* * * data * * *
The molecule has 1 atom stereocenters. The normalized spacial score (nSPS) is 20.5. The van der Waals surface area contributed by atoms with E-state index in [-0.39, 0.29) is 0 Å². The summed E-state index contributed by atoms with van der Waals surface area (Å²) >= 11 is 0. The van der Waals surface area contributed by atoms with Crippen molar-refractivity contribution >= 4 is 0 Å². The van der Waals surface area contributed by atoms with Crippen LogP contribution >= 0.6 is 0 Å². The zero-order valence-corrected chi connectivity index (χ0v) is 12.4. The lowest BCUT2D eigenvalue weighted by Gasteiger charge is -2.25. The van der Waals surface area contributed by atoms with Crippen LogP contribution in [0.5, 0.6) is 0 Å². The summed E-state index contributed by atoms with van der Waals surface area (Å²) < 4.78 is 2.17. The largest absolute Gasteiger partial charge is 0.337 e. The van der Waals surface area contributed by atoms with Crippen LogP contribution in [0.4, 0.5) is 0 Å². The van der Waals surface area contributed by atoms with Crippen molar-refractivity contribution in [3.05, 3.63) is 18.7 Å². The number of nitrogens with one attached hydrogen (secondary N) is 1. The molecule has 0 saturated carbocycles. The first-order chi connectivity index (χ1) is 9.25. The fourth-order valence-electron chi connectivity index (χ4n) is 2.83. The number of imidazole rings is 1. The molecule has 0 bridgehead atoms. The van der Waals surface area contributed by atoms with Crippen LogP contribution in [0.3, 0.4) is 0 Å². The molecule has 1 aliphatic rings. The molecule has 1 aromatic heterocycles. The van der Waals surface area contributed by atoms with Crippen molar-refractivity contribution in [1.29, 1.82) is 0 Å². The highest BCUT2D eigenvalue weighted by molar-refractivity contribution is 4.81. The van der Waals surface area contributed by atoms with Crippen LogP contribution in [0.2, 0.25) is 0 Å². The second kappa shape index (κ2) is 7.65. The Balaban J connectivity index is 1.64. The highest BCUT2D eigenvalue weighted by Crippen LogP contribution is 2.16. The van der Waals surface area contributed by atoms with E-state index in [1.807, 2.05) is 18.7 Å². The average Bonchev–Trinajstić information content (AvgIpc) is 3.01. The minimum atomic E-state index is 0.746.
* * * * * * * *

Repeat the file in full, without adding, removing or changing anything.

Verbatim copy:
The molecule has 1 atom stereocenters. The normalized spacial score (nSPS) is 20.5. The van der Waals surface area contributed by atoms with E-state index in [-0.39, 0.29) is 0 Å². The summed E-state index contributed by atoms with van der Waals surface area (Å²) >= 11 is 0. The van der Waals surface area contributed by atoms with Crippen molar-refractivity contribution >= 4 is 0 Å². The van der Waals surface area contributed by atoms with Crippen LogP contribution >= 0.6 is 0 Å². The zero-order valence-corrected chi connectivity index (χ0v) is 12.4. The lowest BCUT2D eigenvalue weighted by Gasteiger charge is -2.25. The van der Waals surface area contributed by atoms with Crippen LogP contribution in [0.5, 0.6) is 0 Å². The summed E-state index contributed by atoms with van der Waals surface area (Å²) < 4.78 is 2.17. The largest absolute Gasteiger partial charge is 0.337 e. The van der Waals surface area contributed by atoms with Crippen LogP contribution in [0.4, 0.5) is 0 Å². The van der Waals surface area contributed by atoms with Crippen molar-refractivity contribution in [3.05, 3.63) is 18.7 Å². The number of nitrogens with one attached hydrogen (secondary N) is 1. The molecule has 0 saturated carbocycles. The first-order chi connectivity index (χ1) is 9.25. The fourth-order valence-electron chi connectivity index (χ4n) is 2.83. The number of imidazole rings is 1. The molecule has 0 bridgehead atoms. The van der Waals surface area contributed by atoms with Crippen LogP contribution in [0.3, 0.4) is 0 Å². The molecule has 1 aliphatic rings. The molecule has 1 aromatic heterocycles. The van der Waals surface area contributed by atoms with Crippen molar-refractivity contribution in [1.29, 1.82) is 0 Å². The highest BCUT2D eigenvalue weighted by molar-refractivity contribution is 4.81. The van der Waals surface area contributed by atoms with Crippen LogP contribution in [0.2, 0.25) is 0 Å². The second kappa shape index (κ2) is 7.65. The Balaban J connectivity index is 1.64. The highest BCUT2D eigenvalue weighted by Crippen LogP contribution is 2.16. The van der Waals surface area contributed by atoms with E-state index in [1.807, 2.05) is 18.7 Å². The average Bonchev–Trinajstić information content (AvgIpc) is 3.01. The minimum atomic E-state index is 0.746.